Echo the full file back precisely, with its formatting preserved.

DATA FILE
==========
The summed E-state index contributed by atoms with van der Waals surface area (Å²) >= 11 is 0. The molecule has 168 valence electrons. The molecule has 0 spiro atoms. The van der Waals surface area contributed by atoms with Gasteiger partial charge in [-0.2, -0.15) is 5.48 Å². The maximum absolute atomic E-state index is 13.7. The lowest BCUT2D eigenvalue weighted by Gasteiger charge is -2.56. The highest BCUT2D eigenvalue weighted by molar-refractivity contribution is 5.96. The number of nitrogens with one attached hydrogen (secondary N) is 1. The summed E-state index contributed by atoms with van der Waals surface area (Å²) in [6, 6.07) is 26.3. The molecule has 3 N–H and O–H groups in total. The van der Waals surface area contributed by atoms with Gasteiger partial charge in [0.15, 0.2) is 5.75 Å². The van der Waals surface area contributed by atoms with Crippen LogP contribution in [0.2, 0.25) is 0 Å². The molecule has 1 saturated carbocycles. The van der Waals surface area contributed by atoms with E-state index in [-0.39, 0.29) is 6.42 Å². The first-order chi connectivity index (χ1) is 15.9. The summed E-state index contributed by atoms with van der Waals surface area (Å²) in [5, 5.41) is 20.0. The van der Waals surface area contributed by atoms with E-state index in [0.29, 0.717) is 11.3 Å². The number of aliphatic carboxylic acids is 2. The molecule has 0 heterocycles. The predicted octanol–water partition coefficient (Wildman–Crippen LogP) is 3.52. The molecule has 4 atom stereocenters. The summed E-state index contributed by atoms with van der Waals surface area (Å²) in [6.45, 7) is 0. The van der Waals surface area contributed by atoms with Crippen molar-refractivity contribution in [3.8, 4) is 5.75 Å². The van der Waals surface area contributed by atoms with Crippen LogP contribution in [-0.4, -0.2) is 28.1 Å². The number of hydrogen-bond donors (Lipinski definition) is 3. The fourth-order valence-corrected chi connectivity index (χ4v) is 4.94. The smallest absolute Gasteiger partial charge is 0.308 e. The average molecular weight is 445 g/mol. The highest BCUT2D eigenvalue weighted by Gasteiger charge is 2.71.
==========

The summed E-state index contributed by atoms with van der Waals surface area (Å²) >= 11 is 0. The molecule has 168 valence electrons. The molecule has 0 spiro atoms. The van der Waals surface area contributed by atoms with Gasteiger partial charge in [-0.2, -0.15) is 5.48 Å². The maximum absolute atomic E-state index is 13.7. The lowest BCUT2D eigenvalue weighted by Gasteiger charge is -2.56. The highest BCUT2D eigenvalue weighted by molar-refractivity contribution is 5.96. The number of nitrogens with one attached hydrogen (secondary N) is 1. The summed E-state index contributed by atoms with van der Waals surface area (Å²) in [6, 6.07) is 26.3. The molecule has 3 N–H and O–H groups in total. The van der Waals surface area contributed by atoms with Gasteiger partial charge in [0.15, 0.2) is 5.75 Å². The van der Waals surface area contributed by atoms with Crippen LogP contribution in [0.2, 0.25) is 0 Å². The molecule has 1 saturated carbocycles. The van der Waals surface area contributed by atoms with E-state index in [-0.39, 0.29) is 6.42 Å². The first-order chi connectivity index (χ1) is 15.9. The summed E-state index contributed by atoms with van der Waals surface area (Å²) in [5, 5.41) is 20.0. The van der Waals surface area contributed by atoms with E-state index in [0.29, 0.717) is 11.3 Å². The number of aliphatic carboxylic acids is 2. The molecule has 0 heterocycles. The predicted octanol–water partition coefficient (Wildman–Crippen LogP) is 3.52. The molecule has 4 atom stereocenters. The summed E-state index contributed by atoms with van der Waals surface area (Å²) in [6.45, 7) is 0. The van der Waals surface area contributed by atoms with Crippen molar-refractivity contribution in [3.8, 4) is 5.75 Å². The van der Waals surface area contributed by atoms with Crippen LogP contribution in [-0.4, -0.2) is 28.1 Å². The number of hydrogen-bond donors (Lipinski definition) is 3. The fourth-order valence-corrected chi connectivity index (χ4v) is 4.94. The smallest absolute Gasteiger partial charge is 0.308 e. The average molecular weight is 445 g/mol. The highest BCUT2D eigenvalue weighted by Gasteiger charge is 2.71.